When Lisie Nunez was 19, she put her dreams of becoming a nurse on hold to take care of her newborn son, Charlie. "It was tough having a child so young," she says. "I didn't expect it and I wasn't prepared." But, four years later, with the help of Jennifer Valenzuela, MSW, MPH, a social worker in Children's Hospital Boston's Young Parents Program (YPP), Nunez is now much closer to her goal of becoming a nurse.
The YPP is a program for Boston area teen mothers, fathers and their children; it provides the entire family with medical treatment, health education and support services. The program, which is part of the Children's Hospital Primary Care Center (CHPCC), was launched in 1980 and now serves about 250 teenage mothers, 75 fathers and 300 babies every year. Its team is made up of physicians, nurses, a nurse practitioner and social workers, all of whom make sure the babies are getting the care they need by teaching the parents parenting skills and encouraging them to stay positive and make proactive, smart decisions for themselves and their children.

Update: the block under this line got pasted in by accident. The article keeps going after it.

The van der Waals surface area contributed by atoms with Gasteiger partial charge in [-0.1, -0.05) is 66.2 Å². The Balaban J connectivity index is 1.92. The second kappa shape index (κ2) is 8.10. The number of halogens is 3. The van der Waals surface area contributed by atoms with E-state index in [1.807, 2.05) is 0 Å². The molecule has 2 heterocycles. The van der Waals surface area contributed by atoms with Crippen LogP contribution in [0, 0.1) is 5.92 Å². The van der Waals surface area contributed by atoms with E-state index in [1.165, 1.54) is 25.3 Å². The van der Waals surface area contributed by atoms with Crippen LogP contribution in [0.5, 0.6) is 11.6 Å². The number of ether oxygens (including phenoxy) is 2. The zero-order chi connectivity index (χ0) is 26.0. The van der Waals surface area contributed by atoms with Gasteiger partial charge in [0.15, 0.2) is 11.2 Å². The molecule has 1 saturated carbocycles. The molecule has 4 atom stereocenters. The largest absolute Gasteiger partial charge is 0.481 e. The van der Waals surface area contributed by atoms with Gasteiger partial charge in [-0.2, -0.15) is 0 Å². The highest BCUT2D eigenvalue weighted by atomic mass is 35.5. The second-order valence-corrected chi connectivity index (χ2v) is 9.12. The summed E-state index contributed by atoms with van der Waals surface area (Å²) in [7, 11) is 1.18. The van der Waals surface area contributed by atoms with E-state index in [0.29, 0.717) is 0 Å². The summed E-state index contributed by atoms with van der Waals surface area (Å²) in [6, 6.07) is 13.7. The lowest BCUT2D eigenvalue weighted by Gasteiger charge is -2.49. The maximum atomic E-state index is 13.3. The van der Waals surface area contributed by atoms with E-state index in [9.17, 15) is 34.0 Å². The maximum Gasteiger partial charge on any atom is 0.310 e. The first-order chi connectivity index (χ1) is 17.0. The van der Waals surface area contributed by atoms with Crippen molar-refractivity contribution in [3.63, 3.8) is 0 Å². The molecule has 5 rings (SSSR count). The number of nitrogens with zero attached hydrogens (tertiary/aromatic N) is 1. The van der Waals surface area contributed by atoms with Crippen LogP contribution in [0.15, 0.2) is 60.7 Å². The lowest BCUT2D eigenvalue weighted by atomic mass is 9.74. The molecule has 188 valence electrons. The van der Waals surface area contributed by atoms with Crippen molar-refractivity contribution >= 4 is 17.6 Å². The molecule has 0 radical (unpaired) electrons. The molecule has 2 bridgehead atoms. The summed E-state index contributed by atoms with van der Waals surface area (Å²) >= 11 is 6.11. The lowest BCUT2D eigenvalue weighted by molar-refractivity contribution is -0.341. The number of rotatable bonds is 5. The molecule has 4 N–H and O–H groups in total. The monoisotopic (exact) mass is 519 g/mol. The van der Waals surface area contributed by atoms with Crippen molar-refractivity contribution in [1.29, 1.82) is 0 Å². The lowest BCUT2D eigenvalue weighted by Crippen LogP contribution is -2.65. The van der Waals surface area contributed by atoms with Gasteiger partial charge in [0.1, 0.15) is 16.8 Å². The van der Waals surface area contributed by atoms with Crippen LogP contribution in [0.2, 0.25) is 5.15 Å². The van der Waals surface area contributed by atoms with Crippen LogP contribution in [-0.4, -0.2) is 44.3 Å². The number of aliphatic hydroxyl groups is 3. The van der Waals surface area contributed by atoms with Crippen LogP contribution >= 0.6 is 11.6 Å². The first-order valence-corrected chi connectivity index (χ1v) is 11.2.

"The Young Parents Program shows you that if one door closes, another will open for you and you have to keep moving forward," Nunez says. "They help with anything from essays for school to giving you free diapers. Jennifer was a tremendous role model and helped me through the tough times. I can't put words together to thank them."
YPP also helped Nunez enroll in a career training program, where she obtained her clinical assistant (CA) certificate, and helped her get a job at Martha Eliot Health Center (MEHC) as a CA. Although balancing school and a job wasn't easy as single mom, Nunez knew she had to stay focused and upbeat. "Charlie inspires me," she says. "I have days when I want to give up, but I want him to grow up and be proud of me." After two years at MEHC, Nunez moved to her current position as an administrative associate for attending physicians in CHPCC, and plans to study nursing.
Nunez knows her hard work is already paying off. "A lot of people look at young mothers negatively, and I'm proud I have proved those people wrong," she says. "I have my own apartment, got a good job, found day care and I'm there for Charlie." When Nunez has free time, she likes to play basketball and joke around with her son, who's now 5. "I like to laugh and he likes to be the entertainer," she says. "Charlie doesn't have everything I'd like to give him, but he has enough to be a healthy, happy, normal kid and I'm proud to be able to give him that. I struggle to better myself little by little and I don't plan on stopping. The road doesn't stop here. This is the beginning of a wonderful life."